The double-layer cheesecake has a rich, creamy base on the bottom layer and is silky on top.

These three types of cookies are made with three different cheeses: cheddar, Swiss, and blue cheese.

Resurgence of Showa Snacks

The Showa Period (1926–1989) has been a key phrase in marketing products this past decade. Restoring old houses built in this period, adding retro twists to fashion, bringing back an older style of living––reestablishing the value of the “good old days” of the Showa period somehow is attracting both young people as well as those who lived through this era. This trend has touched the confectionery market as well. Many major confectionery manufacturers have revamped products sold during this period and put them in retro packages to stir a natsukashii (nostalgic) feeling. Choco Ball (chocolate-coated peanuts and chocolate filled with caramel) and Pretz (pretzel-like stick snacks) are now avail-able in the original packages. Other good examples of this Showa revival are daigaku imo (literally meaning “college sweet potato”––a fried sweet potato topped with caramelized sugar), melon pan (round bread covered with a cookie crust to look like a muskmelon), and rusk (hard, dry, twice-baked bread similar to biscotti).

Rusk has become a gift sweet sold in depachika and ekinaka. Rusk was originally a Western import, and it can be made from leftover bread, either with icing on top or a sugar coating. Today, there are many different flavors of rusks, and they can even be made of croissants and baumkuchen (a “tree ring” cake originally from Germany).

These Pretz in the original, retro packaging and the jumbo-sized package of Choco Ball are both sold in Okashi Land (Land of Snacks) in the Tokyo Station shopping mall.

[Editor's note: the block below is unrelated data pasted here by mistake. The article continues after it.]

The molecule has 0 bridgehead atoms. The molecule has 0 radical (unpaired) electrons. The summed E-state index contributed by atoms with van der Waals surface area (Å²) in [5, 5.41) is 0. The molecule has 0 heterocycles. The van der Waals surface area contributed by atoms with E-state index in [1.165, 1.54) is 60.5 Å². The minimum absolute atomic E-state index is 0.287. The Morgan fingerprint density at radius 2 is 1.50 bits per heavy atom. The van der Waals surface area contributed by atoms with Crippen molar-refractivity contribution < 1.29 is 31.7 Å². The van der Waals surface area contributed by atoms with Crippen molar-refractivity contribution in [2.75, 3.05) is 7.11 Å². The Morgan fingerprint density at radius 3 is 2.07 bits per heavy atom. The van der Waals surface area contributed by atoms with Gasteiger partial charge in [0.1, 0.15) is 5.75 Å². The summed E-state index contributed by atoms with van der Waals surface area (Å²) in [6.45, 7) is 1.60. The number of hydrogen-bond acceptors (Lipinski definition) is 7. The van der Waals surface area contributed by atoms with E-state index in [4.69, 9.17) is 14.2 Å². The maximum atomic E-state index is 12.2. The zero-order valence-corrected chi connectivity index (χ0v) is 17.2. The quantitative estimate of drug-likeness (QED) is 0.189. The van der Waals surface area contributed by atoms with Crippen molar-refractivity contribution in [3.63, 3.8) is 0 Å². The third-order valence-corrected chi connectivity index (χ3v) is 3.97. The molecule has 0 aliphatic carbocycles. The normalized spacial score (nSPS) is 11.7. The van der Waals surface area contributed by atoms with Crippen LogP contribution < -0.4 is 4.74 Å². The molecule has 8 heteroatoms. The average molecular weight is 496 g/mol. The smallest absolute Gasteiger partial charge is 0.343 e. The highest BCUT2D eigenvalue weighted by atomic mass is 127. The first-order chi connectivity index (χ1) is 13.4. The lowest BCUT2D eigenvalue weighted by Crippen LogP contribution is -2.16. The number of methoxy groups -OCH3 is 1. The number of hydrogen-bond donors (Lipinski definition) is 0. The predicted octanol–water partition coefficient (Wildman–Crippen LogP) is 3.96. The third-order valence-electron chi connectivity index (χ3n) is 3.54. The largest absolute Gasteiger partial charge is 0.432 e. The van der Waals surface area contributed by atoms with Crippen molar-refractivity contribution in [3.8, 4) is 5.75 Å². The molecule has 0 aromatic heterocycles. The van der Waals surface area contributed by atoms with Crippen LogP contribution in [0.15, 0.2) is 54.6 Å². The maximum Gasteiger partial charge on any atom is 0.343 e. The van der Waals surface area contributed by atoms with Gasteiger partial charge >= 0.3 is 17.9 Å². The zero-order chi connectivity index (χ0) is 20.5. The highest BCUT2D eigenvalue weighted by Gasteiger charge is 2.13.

Melon pan used to be a cheap, snack pastry. It is now upgraded into a craft pastry.

Wa-rusk is a lightly seasoned, delicate rusk that has a Japanese sensibility (left). The gorgeous decorations on croissant rusks make them look like gems (right).

Chopsticks NY Original Cheese Rusks for Valentine’s Day

Combining two major confectionery trends in Japan, cheese and rusk, Chopsticks NY has created original recipes for cheese-flavored rusk.

Cheese Rusk #1

( Ingredients : Makes 12–15 pieces)
□ 4 slices white bread □ 2 tbsp butter □ 2 tbsp granulated sugar □ 1 tbsp grated parmesan cheese

(Directions)
1. Heat oven to 280-300 degrees Fahrenheit.
2. Cut out bread with a heart-shaped cookie cutter.
3. Spread butter on one side of each of the heart-shaped bread pieces.
4. Coat the buttered sides of the heart-shaped bread pieces with sugar.
5. Place the bread, sugar-side up, on a baking pan lined with a baking sheet.
6. Sprinkle parmesan cheese on top of the bread.
7. Bake in the oven for about 25-30 minutes until it turns golden brown.

Cheese Rusk #2

(Ingredients are same as Rusk #1)

(Directions)
1. Heat oven to 280-300 degrees Fahrenheit.
2. Cut out bread with a heart-shaped cookie cutter.
3. Mix butter and grated parme-san cheese.
4. Spread the cheese and butter mix on one side of each of the heart-shaped bread pieces.
5. Coat the buttered sides of the heart-shaped bread pieces with sugar.
6. Place the bread, sugar-side up, on a baking pan lined with a baking sheet.
7. Bake in the oven for about 25–30 minutes until it turns golden brown.

Cheese Rusk #3

( Ingredients : Makes 12–15 pieces)
□ 4 slices white bread □ 2 tbsp butter □ 2 tbsp granulated sugar

(Directions)
1. Heat oven to 280-300 degrees Fahrenheit.
2. Cut out bread with a heart-shaped cookie cutter.
3. Spread butter on one side of each of the heart-shaped bread pieces.
4. Coat the buttered sides of the heart-shaped bread pieces with sugar.
5. Place the bread, sugar-side up, on a baking pan lined with a baking sheet.
6. Bake in the oven for about 25–30 minutes until it turns golden brown.

Tip: If you would like to make a completely savory rusk, just skip the step of coating it with sugar.